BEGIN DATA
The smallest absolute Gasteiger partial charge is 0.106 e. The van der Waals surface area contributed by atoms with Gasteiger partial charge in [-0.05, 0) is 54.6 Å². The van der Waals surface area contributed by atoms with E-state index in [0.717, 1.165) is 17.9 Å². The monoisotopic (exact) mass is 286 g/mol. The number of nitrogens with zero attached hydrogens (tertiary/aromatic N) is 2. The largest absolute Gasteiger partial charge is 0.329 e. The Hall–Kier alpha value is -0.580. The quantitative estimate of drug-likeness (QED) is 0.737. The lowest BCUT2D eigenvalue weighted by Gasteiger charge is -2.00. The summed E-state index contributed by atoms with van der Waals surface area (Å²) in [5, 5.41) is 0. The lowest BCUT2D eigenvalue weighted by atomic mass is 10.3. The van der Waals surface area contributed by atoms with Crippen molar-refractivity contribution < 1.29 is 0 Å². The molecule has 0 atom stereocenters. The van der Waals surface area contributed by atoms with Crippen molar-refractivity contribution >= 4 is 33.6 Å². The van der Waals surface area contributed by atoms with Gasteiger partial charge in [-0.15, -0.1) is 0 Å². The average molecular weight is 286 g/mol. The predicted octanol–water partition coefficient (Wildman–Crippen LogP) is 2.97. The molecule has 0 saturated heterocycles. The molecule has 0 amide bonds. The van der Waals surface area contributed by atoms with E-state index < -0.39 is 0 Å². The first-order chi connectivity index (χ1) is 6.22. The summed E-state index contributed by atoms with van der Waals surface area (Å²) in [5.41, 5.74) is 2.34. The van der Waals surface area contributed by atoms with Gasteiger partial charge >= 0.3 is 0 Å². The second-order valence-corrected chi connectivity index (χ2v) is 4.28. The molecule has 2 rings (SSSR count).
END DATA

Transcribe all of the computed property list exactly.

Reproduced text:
The smallest absolute Gasteiger partial charge is 0.106 e. The van der Waals surface area contributed by atoms with Gasteiger partial charge in [-0.05, 0) is 54.6 Å². The van der Waals surface area contributed by atoms with E-state index in [0.717, 1.165) is 17.9 Å². The monoisotopic (exact) mass is 286 g/mol. The number of nitrogens with zero attached hydrogens (tertiary/aromatic N) is 2. The largest absolute Gasteiger partial charge is 0.329 e. The Hall–Kier alpha value is -0.580. The quantitative estimate of drug-likeness (QED) is 0.737. The lowest BCUT2D eigenvalue weighted by Gasteiger charge is -2.00. The summed E-state index contributed by atoms with van der Waals surface area (Å²) in [5, 5.41) is 0. The lowest BCUT2D eigenvalue weighted by atomic mass is 10.3. The van der Waals surface area contributed by atoms with Crippen molar-refractivity contribution < 1.29 is 0 Å². The molecule has 0 atom stereocenters. The van der Waals surface area contributed by atoms with Crippen molar-refractivity contribution >= 4 is 33.6 Å². The van der Waals surface area contributed by atoms with Gasteiger partial charge in [-0.15, -0.1) is 0 Å². The average molecular weight is 286 g/mol. The predicted octanol–water partition coefficient (Wildman–Crippen LogP) is 2.97. The molecule has 0 saturated heterocycles. The molecule has 0 amide bonds. The van der Waals surface area contributed by atoms with E-state index < -0.39 is 0 Å². The first-order chi connectivity index (χ1) is 6.22. The summed E-state index contributed by atoms with van der Waals surface area (Å²) in [5.41, 5.74) is 2.34. The van der Waals surface area contributed by atoms with Gasteiger partial charge >= 0.3 is 0 Å². The second-order valence-corrected chi connectivity index (χ2v) is 4.28. The molecule has 2 rings (SSSR count).